Aspirin irreversibly acetylates platelet cyclooxygenase and therefore inhibits platelet aggregation; it is also an indirect antithrombotic agent. Aspirin is the most cost-effective treatment available for patients with AMI (indeed, with any ACS) and should be administered early in all patients with ischaemic cardiac chest pain who do not have known allergy or active gastro-intestinal bleeding. Aspirin should be given in a dose between 150 and 325 mg, and continued indefinitely at a daily dose of between 75 and 150mg [55].

(ii) Clopidogrel

Clopidogrel is also an anti-platelet agent; it promotes formation of platelet c-AMP, lowering platelet calcium and reducing platelet aggregation. It also prevents the transformation of the glycoprotein IIB/IIIA receptor into its high affinity state, further reducing platelet aggregation. Two recent trials have reported the beneficial effects of clopidogrel in patients with STEMI: patients receiving clopidogrel, in addition to thrombolysis, aspirin and heparin, had a significantly reduced incidence of adverse events at 30 days [56,57].

(iii) Prasugrel

Prasugrel is, like clopidogrel, an oral anti-platelet agent and acts in a similar way to clopidogrel but with a faster onset of action. It has recently undergone a NICE Technology Appraisal which has recommended its use alongside aspirin as an alternative to clopidogrel in patients with STEMI undergoing PPCI [58].

Learning Bite

Prasugrel has become the preferred option over clopidogrel in patients receiving PPCI for STEMI.

(iv) Ticagrelor

Ticagrelor is another novel oral anti-platelet agent which is an antagonist to the P2Y12 ADP receptor and, co-administered with aspirin, is indicated in the management of patients with acute coronary syndromes. It has also recently undergone a NICE Technology Appraisal which has recommended its use in combination with aspirin as an alternative to clopidogrel in patients with STEMI undergoing PPCI [59]. Ticagrelor is being increasingly adopted instead of clopidogrel in STEMI patients undergoing PPCI who are unsuitable for prasugrel.

(v) Heparin

Unfractionated heparin (UH) inhibits clot formation by preventing the conversion of fibrinogen to fibrin. Low Molecular Weight Heparins (LMWH) inhibit the coagulation system in a similar way and also bind to Factor Xa which is resistant to inactivation by UH. LMWH also has a longer half-life, less individual variability of the anticoagulant response, more predictable kinetics and less platelet activation than UH. These agents do not enhance immediate clot lysis, but prevent re-occlusion following thrombolysis [60].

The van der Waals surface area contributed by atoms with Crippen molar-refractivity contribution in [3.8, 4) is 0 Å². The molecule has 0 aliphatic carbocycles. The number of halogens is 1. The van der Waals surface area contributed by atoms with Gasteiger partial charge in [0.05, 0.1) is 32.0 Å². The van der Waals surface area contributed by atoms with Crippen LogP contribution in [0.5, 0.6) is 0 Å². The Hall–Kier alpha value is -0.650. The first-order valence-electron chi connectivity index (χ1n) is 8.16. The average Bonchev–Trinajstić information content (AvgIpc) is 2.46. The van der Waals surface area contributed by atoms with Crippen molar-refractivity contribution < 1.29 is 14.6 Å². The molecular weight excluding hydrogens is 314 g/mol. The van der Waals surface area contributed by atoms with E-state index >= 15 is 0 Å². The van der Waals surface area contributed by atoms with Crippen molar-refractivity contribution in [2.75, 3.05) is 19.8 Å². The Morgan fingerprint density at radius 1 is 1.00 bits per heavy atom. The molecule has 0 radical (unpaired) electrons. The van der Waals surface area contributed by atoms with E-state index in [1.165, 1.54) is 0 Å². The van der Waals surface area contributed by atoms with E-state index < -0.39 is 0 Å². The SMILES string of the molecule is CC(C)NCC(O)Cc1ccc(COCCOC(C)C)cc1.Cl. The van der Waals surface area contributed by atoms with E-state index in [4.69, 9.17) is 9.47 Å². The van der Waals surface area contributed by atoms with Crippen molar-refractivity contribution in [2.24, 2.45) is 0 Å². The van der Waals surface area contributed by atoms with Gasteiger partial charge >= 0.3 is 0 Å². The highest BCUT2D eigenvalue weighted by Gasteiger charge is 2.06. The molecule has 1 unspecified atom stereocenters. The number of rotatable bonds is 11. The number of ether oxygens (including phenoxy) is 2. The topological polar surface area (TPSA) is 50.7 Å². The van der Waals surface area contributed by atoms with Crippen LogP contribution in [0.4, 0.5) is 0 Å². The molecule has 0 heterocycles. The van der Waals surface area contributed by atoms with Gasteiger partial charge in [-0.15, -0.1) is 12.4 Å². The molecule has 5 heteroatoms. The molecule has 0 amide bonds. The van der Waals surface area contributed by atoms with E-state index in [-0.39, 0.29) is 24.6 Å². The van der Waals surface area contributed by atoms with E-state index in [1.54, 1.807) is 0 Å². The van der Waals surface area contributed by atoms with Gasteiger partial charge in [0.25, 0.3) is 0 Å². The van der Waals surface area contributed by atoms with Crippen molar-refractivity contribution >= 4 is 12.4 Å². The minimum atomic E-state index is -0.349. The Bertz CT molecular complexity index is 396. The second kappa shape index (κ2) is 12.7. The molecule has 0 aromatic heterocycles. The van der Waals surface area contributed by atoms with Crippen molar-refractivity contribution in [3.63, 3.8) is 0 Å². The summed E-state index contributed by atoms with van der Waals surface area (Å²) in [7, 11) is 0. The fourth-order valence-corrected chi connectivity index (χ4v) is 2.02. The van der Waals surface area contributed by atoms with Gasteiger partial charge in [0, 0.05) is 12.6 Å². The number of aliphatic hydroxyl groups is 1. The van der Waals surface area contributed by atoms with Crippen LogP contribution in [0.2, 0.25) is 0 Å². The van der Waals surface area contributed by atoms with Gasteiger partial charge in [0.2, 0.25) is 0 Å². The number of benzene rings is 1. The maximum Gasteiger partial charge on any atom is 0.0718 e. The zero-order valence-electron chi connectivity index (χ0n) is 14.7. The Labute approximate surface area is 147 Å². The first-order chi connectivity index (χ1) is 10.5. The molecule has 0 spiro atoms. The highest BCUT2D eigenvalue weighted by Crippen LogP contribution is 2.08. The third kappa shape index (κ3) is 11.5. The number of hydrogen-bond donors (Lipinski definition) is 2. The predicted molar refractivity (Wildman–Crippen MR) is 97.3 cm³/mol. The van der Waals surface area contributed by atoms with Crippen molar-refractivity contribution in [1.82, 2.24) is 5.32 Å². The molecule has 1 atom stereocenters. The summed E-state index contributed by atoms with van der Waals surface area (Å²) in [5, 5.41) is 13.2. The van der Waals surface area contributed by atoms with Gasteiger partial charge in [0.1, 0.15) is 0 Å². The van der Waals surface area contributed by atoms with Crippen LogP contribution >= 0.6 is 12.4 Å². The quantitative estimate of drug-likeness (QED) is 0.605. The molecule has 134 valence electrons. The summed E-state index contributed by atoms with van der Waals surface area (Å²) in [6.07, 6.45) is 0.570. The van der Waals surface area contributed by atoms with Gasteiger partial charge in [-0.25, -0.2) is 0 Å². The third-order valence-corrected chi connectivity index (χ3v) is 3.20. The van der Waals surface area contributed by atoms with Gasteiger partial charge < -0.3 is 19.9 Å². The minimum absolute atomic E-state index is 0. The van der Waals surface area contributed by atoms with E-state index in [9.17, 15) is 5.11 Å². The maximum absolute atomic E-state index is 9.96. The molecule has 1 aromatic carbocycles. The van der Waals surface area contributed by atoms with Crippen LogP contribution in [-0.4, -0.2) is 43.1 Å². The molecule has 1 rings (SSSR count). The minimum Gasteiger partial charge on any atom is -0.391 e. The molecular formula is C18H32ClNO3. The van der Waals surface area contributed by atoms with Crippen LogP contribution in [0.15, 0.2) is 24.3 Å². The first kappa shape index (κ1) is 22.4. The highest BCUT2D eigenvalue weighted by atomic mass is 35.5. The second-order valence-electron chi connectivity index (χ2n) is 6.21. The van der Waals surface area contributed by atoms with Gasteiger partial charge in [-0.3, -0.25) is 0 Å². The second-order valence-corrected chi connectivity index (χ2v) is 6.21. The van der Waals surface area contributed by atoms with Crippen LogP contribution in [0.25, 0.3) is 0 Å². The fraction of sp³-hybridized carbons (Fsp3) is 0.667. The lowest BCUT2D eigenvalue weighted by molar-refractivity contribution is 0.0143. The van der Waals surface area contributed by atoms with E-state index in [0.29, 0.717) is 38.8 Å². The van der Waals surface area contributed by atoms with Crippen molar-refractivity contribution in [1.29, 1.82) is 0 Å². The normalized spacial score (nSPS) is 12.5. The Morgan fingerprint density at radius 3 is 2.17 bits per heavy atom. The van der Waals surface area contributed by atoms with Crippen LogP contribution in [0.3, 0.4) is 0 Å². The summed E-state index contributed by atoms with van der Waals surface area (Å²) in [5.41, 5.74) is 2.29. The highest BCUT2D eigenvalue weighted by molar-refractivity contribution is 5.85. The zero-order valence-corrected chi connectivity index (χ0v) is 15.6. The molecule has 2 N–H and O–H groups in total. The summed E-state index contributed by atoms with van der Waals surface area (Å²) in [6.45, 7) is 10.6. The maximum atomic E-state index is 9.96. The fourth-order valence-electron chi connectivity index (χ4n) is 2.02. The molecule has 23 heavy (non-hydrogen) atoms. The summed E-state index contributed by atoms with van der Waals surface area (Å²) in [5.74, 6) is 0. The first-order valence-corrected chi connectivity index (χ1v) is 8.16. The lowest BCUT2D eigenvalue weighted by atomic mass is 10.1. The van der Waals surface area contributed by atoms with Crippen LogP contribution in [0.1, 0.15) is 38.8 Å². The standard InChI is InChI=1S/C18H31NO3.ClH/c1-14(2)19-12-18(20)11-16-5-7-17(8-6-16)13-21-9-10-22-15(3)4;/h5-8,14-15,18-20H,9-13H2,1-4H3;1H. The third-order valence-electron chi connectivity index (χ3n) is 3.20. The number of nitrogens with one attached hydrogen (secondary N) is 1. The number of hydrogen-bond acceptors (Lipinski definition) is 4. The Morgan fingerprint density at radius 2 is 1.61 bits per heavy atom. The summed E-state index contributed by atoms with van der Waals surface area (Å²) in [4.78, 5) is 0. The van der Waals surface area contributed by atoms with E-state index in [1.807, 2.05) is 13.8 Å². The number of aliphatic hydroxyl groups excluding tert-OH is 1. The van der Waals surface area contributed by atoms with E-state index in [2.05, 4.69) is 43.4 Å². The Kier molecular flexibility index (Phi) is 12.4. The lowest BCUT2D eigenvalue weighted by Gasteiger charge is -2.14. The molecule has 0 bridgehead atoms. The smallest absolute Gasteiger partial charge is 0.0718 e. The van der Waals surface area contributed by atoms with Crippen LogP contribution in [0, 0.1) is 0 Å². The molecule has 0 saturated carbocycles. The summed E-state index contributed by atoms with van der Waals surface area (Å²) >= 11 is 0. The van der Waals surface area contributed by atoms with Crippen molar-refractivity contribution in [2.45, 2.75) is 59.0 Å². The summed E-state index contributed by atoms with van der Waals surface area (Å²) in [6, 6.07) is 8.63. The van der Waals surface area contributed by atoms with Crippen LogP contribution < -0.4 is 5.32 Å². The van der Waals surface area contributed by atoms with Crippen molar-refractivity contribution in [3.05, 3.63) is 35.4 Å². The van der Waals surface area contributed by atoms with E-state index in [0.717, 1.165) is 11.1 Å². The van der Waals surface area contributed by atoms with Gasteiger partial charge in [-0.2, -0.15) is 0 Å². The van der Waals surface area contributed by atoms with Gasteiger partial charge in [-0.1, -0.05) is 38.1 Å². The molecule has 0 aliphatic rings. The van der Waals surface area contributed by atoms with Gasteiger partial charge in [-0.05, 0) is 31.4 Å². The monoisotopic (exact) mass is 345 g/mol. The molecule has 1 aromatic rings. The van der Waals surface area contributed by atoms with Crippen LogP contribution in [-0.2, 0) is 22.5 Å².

A recent direct comparison of UH and the LMWH enoxaparin in patients with STEMI receiving in-hospital thrombolysis reported improved outcome at 30 days in the enoxaparin group [61]. Indeed, one of the lowest 30 day mortality rates of recent trials (5.4%) was reported using the combination of thrombolysis and enoxaparin [62]. However, there have been concerns of increased intracranial haemorrhage in the elderly with this regime used in the pre-hospital setting [63].

With the increased use of PPCI and the emergence of the newer anti-thrombotic agents discussed above, heparins are used much less frequently as anti-thrombotic agents in the initial management of STEMI.

(vi) Fondaparinux

Fondaparinux is a selective Factor Xa Inhibitor that has recently been evaluated in the setting of STEMI: it was found to be associated with reduced mortality and reduced re-infarction when compared to UH or placebo [64]. It is indicated in patients who are managed initially with thrombolytics or who have no specific reperfusion therapy. It is not indicated in patients undergoing PPCI. It has a long half-life and is given once daily.

(vii) Glycoprotein IIB/IIIA Inhibitors

Clinical studies have not reported improved outcome with these agents as adjuvant therapy with thrombolysis in the setting of STEMI [62,65] and there is, therefore, no role for GpIIB/IIIA inhibitors in this context routine clinical practice.

(c) Specific therapies NSTEMI and UA

Anti-thrombotic agents

(i) Aspirin

Aspirin inhibits platelet aggregation by inhibiting cyclo-oxygenase and thus the formation of thromboxane A2. Consistent with the benefit seen in patients with STEMI, aspirin is unequivocally associated with short term and long term benefit in patients with all forms of ACS [66].

Accordingly, aspirin is recommended as part of the anti-thrombotic regime in all published guidelines for ACS management; it should be commenced (in the absence of contra-indications) at presentation of the patient to emergency services and continued long term (indefinitely) at a daily dose of 75-150 mgs.

(ii) Clopidogrel

Clopidogrel promotes formation of platelet c-AMP, lowering platelet calcium, and reducing platelet aggregation.